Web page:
In our blog post every week we select a reading from the Revised Common Lectionary for the upcoming Sunday, and pair it with a Frederick Buechner reading on the same topic.
Next Sunday we will celebrate the Seventh Sunday after Pentecost. Here is this week's reading from the book of Genesis:
Jacob left Beer-sheba and went toward Haran. He came to a certain place and stayed there for the night, because the sun had set. Taking one of the stones of the place, he put it under his head and lay down in that place. And he dreamed that there was a ladder set up on the earth, the top of it reaching to heaven; and the angels of God were ascending and descending on it. And the LORD stood beside him and said, "I am the LORD, the God of Abraham your father and the God of Isaac; the land on which you lie I will give to you and to your offspring; and your offspring shall be like the dust of the earth, and you shall spread abroad to the west and to the east and to the north and to the south; and all the families of the earth shall be blessed in you and in your offspring. Know that I am with you and will keep you wherever you go, and will bring you back to this land; for I will not leave you until I have done what I have promised you." Then Jacob woke from his sleep and said, "Surely the LORD is in this place—and I did not know it!" And he was afraid, and said, "How awesome is this place! This is none other than the house of God, and this is the gate of heaven."
The book of Genesis makes no attempt to conceal the fact that Jacob was, among other things, a crook. What's more, you get the feeling that whoever wrote up his seamy adventures got a real kick out of them.
Twice he cheated his lame-brained brother, Esau, out of what was coming to him. At least once he took advantage of the blindness of his old father, Isaac, and played him for a sucker. He outdid his double-crossing father-in-law, Laban, by conning him out of most of his livestock and, later on, when Laban was looking the other way, by sneaking off with not only both the man's daughters, but just about everything else that wasn't nailed down including his household gods. Jacob was never satisfied. He wanted the moon, and if he'd ever managed to bilk heaven out of that, he would have been back the next morning for the stars to go with it. But then one day he learned a marvelous lesson in a marvelous and unexpected way.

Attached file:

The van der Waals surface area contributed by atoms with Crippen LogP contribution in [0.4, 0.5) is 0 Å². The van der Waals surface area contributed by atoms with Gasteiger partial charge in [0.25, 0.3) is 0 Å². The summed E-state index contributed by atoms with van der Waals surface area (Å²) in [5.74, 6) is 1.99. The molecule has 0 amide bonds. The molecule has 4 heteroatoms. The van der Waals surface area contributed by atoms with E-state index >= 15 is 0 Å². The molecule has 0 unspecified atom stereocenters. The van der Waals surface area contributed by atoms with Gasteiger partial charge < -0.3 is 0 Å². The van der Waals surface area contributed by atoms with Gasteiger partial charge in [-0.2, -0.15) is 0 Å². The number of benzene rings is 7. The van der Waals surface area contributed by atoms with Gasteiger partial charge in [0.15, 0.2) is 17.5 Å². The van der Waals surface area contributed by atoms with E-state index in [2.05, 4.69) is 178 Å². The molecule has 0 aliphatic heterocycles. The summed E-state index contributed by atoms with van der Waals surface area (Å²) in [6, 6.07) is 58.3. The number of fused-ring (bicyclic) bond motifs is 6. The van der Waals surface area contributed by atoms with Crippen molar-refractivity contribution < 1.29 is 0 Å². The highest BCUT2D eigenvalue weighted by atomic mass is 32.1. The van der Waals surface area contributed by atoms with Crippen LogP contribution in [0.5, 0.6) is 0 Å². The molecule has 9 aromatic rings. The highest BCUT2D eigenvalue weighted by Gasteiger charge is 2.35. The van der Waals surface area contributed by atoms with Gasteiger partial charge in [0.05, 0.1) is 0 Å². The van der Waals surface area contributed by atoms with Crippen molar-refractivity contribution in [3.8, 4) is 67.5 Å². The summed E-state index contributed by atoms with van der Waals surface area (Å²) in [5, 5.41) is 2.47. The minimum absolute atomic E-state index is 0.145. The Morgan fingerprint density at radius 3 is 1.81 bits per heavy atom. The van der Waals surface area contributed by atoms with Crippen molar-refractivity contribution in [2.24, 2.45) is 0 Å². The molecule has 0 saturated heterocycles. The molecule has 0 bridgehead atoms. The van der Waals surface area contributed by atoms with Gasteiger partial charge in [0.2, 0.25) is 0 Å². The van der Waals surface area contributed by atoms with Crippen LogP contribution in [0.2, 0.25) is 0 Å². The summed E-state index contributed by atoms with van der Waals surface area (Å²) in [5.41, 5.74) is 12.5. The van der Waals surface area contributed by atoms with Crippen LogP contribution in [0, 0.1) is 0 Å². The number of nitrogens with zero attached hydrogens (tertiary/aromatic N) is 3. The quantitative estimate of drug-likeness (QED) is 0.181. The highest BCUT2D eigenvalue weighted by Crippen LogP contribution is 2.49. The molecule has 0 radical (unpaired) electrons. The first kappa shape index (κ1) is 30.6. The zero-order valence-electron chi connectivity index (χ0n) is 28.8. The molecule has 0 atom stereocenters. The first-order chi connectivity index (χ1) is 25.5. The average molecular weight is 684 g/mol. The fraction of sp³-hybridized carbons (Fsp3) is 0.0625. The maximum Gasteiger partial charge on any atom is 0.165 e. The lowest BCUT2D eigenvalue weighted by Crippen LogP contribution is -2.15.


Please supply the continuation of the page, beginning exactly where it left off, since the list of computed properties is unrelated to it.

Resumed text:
It happened just after he'd ripped Esau off for the second time and was making his getaway into the hill country to the north. When sunset came and nobody seemed to be after him, he decided that it was safe to camp out for the night and, having left in too much of a hurry to take his bedroll with him, tucked a stone under his head for a pillow and prepared to go to sleep. You might think that what happened next was that he lay there all night bug-eyed as a result of his guilty conscience or, if he did finally manage to drop off, that he was tormented by conscience-stricken dreams, but neither of these was the case. Instead, he dropped off like a baby in a cradle and dreamed the kind of dreams you would have thought were reserved for the high saints.
He dreamed that there was a ladder reaching up to heaven and that there were angels moving up and down it with golden sandals and rainbow-colored wings and that standing somewhere above it was God himself. And the words God spoke in the dream were not the chewing-out you might have expected, but something altogether different. God told Jacob that the land he was lying on was to belong to him and his descendants and that someday his descendants would become a great nation and a great blessing to all the other nations on earth. And as if that wasn't enough, God then added a personal P.S. by saying, "Behold, I am with you and will keep you wherever you go."
It wasn't holy hell that God gave him, in other words, but holy heaven, not to mention the marvelous lesson thrown in for good measure. The lesson was, needless to say, that even for a dyed-in-the-wool, double-barreled con artist like Jacob there are a few things in this world you can't get but can only be given, and one of these things is love in general, and another is the love of God in particular.
Jacob didn't have to climb his ladder to bilk heaven of the moon and the stars, even if that had been possible, because the moon and the stars looked like peanuts compared to what God and the angels were using the ladder to hand down to him for free.
Another part of the lesson was that, luckily for Jacob, God doesn't love people because of who they are, but because of who God is. "It's on the house" is one way of saying it and "It's by grace" is another, just as it was by grace that it was Jacob of all people who became not only the father of the twelve tribes of Israel, but the many-times great-grandfather of Jesus of Nazareth, and just as it was by grace that Jesus of Nazareth was born into this world at all.